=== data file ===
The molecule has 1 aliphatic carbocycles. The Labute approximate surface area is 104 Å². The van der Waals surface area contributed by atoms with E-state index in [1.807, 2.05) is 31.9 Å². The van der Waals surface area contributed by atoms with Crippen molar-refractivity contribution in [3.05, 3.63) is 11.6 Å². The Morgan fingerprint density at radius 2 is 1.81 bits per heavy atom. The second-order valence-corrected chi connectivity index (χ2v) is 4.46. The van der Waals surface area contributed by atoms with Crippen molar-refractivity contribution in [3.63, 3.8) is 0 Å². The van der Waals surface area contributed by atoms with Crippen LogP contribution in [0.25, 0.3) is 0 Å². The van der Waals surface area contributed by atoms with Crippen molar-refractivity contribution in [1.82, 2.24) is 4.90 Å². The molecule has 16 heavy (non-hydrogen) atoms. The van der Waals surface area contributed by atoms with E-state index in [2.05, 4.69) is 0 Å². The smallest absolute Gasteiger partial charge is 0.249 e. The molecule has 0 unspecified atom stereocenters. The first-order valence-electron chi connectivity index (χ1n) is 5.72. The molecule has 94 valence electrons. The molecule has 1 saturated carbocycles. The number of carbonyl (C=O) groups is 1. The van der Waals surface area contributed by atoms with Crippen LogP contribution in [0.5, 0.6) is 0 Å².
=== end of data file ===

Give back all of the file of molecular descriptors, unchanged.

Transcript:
The molecule has 1 aliphatic carbocycles. The Labute approximate surface area is 104 Å². The van der Waals surface area contributed by atoms with E-state index in [1.807, 2.05) is 31.9 Å². The van der Waals surface area contributed by atoms with Crippen molar-refractivity contribution in [3.05, 3.63) is 11.6 Å². The Morgan fingerprint density at radius 2 is 1.81 bits per heavy atom. The second-order valence-corrected chi connectivity index (χ2v) is 4.46. The van der Waals surface area contributed by atoms with Crippen molar-refractivity contribution in [3.63, 3.8) is 0 Å². The van der Waals surface area contributed by atoms with Crippen LogP contribution in [0.25, 0.3) is 0 Å². The van der Waals surface area contributed by atoms with Crippen molar-refractivity contribution in [1.82, 2.24) is 4.90 Å². The molecule has 16 heavy (non-hydrogen) atoms. The van der Waals surface area contributed by atoms with E-state index in [2.05, 4.69) is 0 Å². The smallest absolute Gasteiger partial charge is 0.249 e. The molecule has 0 unspecified atom stereocenters. The first-order valence-electron chi connectivity index (χ1n) is 5.72. The molecule has 94 valence electrons. The molecule has 1 saturated carbocycles. The number of carbonyl (C=O) groups is 1. The van der Waals surface area contributed by atoms with Crippen LogP contribution in [0.5, 0.6) is 0 Å².